Here is Wayne Grove making spindles last week. Wayne was in my class at Peters Valley last year and made good on the promise to come up and make a chair with me. He has already made a slew of chairs in his time, so we spent a lot of the week discussing the finer points and trying to raise the bar in quality, technique and focus.
I've heard it said that "better is the enemy of good", and if I understand the quote, I am not much of an adherent to it. To me, a huge part of my interest lies in looking deeper beyond the skills that I already possess, even if it means the occasional (or often) ruined workpiece. I find trying irresistible and the consequence of failure tolerable. This is definitely evident in my turning. I can't tell you how many times I've gone back for "one more clean up pass with the skew" and blown off an entire detail!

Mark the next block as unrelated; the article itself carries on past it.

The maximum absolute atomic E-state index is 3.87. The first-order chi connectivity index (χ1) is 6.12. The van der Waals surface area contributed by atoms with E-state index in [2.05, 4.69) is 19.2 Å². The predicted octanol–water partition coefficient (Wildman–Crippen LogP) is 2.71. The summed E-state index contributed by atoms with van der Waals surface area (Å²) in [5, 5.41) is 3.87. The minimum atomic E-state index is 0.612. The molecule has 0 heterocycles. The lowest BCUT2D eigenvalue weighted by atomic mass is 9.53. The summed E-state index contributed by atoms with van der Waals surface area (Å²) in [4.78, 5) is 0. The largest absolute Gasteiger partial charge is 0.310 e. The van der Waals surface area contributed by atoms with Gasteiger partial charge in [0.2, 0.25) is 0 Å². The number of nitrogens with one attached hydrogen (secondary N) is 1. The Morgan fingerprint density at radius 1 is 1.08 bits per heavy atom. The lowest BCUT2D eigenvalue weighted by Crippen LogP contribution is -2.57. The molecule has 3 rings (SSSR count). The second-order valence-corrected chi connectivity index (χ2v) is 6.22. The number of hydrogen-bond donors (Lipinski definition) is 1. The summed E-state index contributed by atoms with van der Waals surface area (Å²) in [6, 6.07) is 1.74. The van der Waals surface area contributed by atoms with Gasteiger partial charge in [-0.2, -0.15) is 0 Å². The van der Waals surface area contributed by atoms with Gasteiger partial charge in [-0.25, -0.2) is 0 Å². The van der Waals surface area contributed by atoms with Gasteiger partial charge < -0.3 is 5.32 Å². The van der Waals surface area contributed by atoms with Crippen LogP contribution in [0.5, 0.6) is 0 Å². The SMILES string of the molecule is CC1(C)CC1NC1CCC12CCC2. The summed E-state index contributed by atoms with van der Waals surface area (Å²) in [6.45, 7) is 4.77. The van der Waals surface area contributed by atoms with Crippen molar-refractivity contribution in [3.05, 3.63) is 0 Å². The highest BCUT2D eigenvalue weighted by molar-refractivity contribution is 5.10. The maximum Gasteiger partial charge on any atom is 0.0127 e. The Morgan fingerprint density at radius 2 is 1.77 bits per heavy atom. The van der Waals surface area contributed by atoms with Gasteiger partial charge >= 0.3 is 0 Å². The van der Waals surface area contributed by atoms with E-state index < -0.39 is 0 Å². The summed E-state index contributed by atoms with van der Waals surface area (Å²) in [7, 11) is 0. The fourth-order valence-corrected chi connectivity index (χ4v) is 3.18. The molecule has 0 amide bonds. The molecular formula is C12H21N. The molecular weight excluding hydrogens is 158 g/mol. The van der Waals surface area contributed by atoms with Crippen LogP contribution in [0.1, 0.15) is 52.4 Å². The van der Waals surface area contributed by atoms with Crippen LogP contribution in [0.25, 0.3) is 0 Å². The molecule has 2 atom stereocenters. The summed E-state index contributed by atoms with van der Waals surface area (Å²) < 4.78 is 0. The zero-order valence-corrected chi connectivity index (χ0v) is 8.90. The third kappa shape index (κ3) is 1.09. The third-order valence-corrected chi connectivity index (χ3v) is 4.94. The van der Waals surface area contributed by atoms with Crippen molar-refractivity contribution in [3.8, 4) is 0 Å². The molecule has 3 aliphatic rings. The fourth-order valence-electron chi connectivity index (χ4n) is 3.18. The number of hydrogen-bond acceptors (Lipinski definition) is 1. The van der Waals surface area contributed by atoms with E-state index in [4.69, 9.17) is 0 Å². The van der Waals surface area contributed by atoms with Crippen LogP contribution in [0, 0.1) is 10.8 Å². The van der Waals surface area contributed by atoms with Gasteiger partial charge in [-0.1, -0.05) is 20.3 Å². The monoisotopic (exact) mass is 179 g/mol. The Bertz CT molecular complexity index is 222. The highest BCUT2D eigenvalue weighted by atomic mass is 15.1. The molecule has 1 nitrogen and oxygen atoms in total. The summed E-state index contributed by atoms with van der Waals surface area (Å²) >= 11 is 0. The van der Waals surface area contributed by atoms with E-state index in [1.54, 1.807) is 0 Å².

But thanks to those efforts, I've gotten to control my skew.
Below on the left is one of the legs that I turned at the NWA showcase out of soft maple next to one that I did in the shop in hard maple.
Of course, standing in front of a crowd full of observers and questions while trying to explain my caliper is bound to lead to a drop in focus and quality. When I got back to the shop and set out to turn more legs, with a slightly more robust pattern, the time and quiet let me shoot for "better".
Hopefully you can see the sharper edges and more delicate shaping in the leg on the right.
Perhaps viewed under the paint and from across the room there wouldn't seem to be much of a difference, but by making the details more refined and challenging there was a huge pay off,
I had fun.
Here's Wayne gluing up his undercarraige. We used my new marking method and it worked out great.
Today is one of those days. All errands, paperwork and computer work (why should I be any different, right?!" I started by getting photos taken of the chair that's heading to Maine for the faculty exhibit at the Center for Furniture Craftsmanship. The chair is cherry (remember me cutting it down last fall), white oak and butternut, with walnut wedges.
Here's a detail of the arm joint. For a diseased tree, it sure had some lovely wood.
I am close to loading up the next video on skew technique. We are getting closer to actually cutting wood, but not quite!